Hey there, time traveller!
This article was published 3/2/2011 (2003 days ago), so information in it may no longer be current.
The Winnipeg Free Press is going back downtown for a cup of coffee.
The 138-year-old newspaper has signed a deal with a local restaurateur to operate Canada's first "news café" in order to connect better with readers.
The Winnipeg Free Press News Café, which will be located in the Exchange District, is designed to be a community hub where customers can not only grab a bite or have a drink, but will be encouraged to interact and engage with journalists working on site.
John White, the paper's online editor and the driving force behind the café concept, said it will represent the first time the Free Press has had a downtown presence since it moved from Carlton Street to Mountain Avenue in August, 1991.
"It's important for us to get back into the community. Most newspapers, in order to accommodate their presses, had to build new buildings in the middle of industrial parks and we were no exception. We kind of lost touch with people. Being downtown, it will be so much easier to meet people and host events," White said.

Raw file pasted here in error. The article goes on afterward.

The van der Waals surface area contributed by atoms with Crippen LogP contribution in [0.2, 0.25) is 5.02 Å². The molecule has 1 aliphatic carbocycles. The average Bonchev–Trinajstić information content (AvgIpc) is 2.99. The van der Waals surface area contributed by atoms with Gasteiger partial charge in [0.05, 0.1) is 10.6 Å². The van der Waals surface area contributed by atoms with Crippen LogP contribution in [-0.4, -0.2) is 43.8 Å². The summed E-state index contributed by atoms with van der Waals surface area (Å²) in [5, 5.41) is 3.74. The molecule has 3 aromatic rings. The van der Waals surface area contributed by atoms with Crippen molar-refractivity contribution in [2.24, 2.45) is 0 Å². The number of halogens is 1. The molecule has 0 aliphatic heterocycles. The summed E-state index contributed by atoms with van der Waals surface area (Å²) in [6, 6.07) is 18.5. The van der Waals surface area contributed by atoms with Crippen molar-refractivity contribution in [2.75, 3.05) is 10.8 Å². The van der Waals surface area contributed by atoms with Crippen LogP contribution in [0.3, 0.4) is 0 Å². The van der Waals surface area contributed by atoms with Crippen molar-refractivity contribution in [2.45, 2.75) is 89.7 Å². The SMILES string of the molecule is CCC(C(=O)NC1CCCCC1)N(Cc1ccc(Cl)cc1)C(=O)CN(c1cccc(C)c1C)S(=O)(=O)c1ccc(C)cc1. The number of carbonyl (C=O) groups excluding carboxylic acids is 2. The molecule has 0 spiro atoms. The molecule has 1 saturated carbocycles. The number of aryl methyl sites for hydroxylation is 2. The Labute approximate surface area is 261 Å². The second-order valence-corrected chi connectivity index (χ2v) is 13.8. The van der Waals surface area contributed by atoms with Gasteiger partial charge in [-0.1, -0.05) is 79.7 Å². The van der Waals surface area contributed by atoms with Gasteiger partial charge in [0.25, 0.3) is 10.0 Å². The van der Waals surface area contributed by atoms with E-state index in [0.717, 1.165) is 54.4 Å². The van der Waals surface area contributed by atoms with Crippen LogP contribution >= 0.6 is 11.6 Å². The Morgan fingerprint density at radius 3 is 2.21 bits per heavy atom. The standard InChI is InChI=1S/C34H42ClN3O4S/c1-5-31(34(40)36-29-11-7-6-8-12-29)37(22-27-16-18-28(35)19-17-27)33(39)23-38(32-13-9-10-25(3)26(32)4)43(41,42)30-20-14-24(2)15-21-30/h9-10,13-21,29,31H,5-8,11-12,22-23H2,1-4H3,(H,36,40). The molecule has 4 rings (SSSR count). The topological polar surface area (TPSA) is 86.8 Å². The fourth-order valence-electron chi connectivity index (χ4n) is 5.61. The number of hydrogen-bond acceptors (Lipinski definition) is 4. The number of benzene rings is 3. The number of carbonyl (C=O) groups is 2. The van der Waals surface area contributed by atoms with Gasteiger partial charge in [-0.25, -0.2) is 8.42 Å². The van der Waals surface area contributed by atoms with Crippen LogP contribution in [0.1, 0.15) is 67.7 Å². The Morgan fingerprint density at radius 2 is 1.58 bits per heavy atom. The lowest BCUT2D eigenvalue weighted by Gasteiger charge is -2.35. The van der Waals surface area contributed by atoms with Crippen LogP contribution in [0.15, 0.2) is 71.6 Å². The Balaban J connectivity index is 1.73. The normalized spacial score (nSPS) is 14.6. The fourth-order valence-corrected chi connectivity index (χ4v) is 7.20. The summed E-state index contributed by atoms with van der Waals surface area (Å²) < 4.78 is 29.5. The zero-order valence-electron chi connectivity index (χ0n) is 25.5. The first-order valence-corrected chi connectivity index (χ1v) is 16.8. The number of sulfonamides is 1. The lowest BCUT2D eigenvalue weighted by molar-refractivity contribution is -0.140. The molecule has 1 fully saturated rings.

White said the News Café will also be used as a studio for live hits on the paper's website. Other possibilities include hosting town hall meetings during election campaigns and interviews with performers on the eve of a show.
The paper will also host a media lab at the café where its editors and reporters will teach people the basics of journalism, how they cover various events and how to set up a blog.
The Free Press took possession of the space, situated at the northeast corner of Arthur Street and McDermot Avenue, on Thursday. Painters have already descended on the site, formerly home to the Jejomar Bakeshop, and the goal is a spring opening.
There is also some historical significance to the café's location. A century ago, the area was known as "newspaper row" and was home to the Manitoba Free Press, the Winnipeg Evening Tribune and the Winnipeg Telegram.
Bob Cox, publisher of the Free Press, said being a stone's throw from Portage Avenue and Main Street was a key consideration, too.
"A ton of people work in the area. It's very important for our journalists to be in contact with the community, to hear what people are saying, doing and thinking. That can be hard to do from the newsroom by telephone," he said.
Cox said there's no question newspapers should stick to their knitting and focus on the news, which is why it has partnered with Dom Amatuzio, a veteran of the local restaurant scene, to run the News Café. (It will also have an 85-seat patio on the Arthur Street side from spring to fall.)
"We do journalism well, we don't run restaurants particularly well. Dom knows how to operate a restaurant," he said.
"Newspapers have to do a lot of things to reach our audience. The News Café is one of them. We used to just have to do one thing, publish a newspaper."
White said the paper will invite performers from the Winnipeg Fringe Festival to perform their shows live on the web, too.
"We'll try to make it Fringe Central," he said.